Virginians asked to join a rally on the capitol grounds in Richmond Saturday to urge lawmakers to “Put Kids First”
Smaller class sizes, increased funding, quality early childhood education, and reducing excessive testing – these are the items that will be the focus of a rally on the capitol grounds in Richmond Virginia Saturday April 18th, at 3pm. The rally is being spear-headed by the Virginia Education Association and the Virginia Parent Teacher Association. Meg Gruber, VEA President, explains the impetus for the rally.
“When we talked together and we talked about how the state still wasn’t giving us proper funding, our public schools, and giving us proper support, we just kind started to brainstorm about what can we do?,” said Gruber. “I think this rally just kind of came as a natural flow from talking about how can we get our legislators paying attention and our community more engaged in helping support our public schools.”
Congress is in the process of assessing the standards of No Child Left Behind, a federal program enacted under President George Bush in 2001 to set standards for achievement in schools across the country. However, critics have said the act places too much emphasis on testing to the detriment of real learning. Gruber agrees.
“Really you know, when you think about it, how many times once you’re an adult and you’re out in the work force, are you taking a multiple choice test – you’re not,” she said. “It’s not preparing our students for what they need to do to be successful in life, and it’s also putting way too much emphasis on a one time test score to evaluate students, to evaluate teachers and to evaluate how good our schools are.”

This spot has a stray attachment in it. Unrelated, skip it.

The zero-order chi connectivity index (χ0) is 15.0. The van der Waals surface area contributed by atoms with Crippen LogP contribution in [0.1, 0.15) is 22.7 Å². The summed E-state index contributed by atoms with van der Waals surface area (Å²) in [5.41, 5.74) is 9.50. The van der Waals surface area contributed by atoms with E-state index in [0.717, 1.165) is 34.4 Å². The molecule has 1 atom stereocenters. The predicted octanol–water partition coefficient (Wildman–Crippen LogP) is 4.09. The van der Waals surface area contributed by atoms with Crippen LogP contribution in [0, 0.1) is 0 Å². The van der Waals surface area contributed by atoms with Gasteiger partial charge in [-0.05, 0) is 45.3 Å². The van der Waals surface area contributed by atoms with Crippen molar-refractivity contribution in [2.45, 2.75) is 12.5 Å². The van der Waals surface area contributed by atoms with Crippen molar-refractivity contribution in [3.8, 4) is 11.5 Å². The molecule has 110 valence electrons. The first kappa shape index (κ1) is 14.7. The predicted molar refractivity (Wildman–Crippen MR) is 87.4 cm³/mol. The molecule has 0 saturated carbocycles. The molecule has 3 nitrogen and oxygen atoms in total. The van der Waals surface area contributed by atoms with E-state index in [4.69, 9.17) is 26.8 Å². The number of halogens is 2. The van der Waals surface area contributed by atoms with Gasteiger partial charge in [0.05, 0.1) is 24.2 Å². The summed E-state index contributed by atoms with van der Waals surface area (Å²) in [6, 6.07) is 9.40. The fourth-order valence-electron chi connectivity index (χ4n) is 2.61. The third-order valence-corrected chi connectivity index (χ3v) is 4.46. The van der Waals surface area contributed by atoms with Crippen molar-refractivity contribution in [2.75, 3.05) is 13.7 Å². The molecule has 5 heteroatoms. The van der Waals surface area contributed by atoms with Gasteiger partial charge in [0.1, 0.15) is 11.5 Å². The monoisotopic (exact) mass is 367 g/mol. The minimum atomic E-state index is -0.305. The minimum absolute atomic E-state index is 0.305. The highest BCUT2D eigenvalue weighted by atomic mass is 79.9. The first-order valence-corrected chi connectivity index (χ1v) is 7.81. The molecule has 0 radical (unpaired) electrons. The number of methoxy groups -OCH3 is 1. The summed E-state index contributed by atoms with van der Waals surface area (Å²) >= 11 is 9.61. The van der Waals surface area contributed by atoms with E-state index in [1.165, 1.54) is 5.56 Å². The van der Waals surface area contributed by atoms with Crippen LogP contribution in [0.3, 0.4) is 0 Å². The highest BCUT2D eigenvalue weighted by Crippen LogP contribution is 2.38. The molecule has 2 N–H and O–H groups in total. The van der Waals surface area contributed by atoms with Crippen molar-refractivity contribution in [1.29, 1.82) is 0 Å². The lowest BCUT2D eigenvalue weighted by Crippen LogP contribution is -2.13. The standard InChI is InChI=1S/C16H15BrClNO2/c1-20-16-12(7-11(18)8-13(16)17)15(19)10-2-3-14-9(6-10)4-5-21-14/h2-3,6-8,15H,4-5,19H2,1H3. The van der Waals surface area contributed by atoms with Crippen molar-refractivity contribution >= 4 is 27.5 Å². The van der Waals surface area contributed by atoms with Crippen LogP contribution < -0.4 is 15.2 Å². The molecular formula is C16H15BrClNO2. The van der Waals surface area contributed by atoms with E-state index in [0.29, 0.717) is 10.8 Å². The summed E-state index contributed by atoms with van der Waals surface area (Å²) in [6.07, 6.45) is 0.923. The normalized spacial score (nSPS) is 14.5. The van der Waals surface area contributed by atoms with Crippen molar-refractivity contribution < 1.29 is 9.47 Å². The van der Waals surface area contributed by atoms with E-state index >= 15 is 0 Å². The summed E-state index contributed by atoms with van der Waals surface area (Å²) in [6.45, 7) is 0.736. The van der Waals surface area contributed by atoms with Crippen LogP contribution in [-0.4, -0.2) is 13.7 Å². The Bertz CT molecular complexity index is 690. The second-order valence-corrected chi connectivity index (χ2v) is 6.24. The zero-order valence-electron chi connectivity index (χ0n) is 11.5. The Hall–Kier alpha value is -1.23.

“When you put that much pressure on a test you know then that you’re going to spend most of your time preparing to do well on the test. You end up taking tests to do well on the test.”
Brenda Sheridan, President of the Virginia Parent Teacher Association agrees, saying the emphasis needs to be on teaching, not test taking.
“Teacher don’t have time to plant gardens, and do some of those really great projects, because they’re taking tests to prepare for tests,” said Sheridan. “Students don’t learn from taking a practice test, they learn from doing, they learn from having hands-on experiences, and we want to get back to that methodology of teaching.”
Gruber said teachers are not opposed to assessments and in fact are assessing themselves and students on a regular basis. And she said she agrees that there should be some federal guidelines that assure that all students are receiving an equitable education regardless of their socio-economic status.
“But I don’t think the federal government needs to be anywhere near as prescriptive as it has been over what a school and/or a state can do as far as education,” said Gruber.
Early childhood education is another area where Gruber said there is room for improvement in Virginia. She said about three-fourths of students in low income homes are not getting the quality pre-K education that they need. Head Start, an education program started in 1965, provides for pre-k education for low income children. But even this critical program has seen reductions in funding, according to Gruber.
“When we look at Virginia and in-state funding, we’re still at 2009 levels,” she said. “When you look at adjusted for inflation, Virginia is spending is spending 16 percent less in funding our public schools than we did in 2009. It’s just tragic.”
Brenda Sheridan said community involvement is also crucial.
“There’s a lot out there that our parents can take advantage of,” she said. “And they get a lot of that information through joining their PTA and being informed and active members of their local school. We really want to make sure that the community’s informed about the whole picture.”
The VEA/VPTA education rally is Saturday, April 18th, at 3pm on the grounds of the state capitol in Richmond.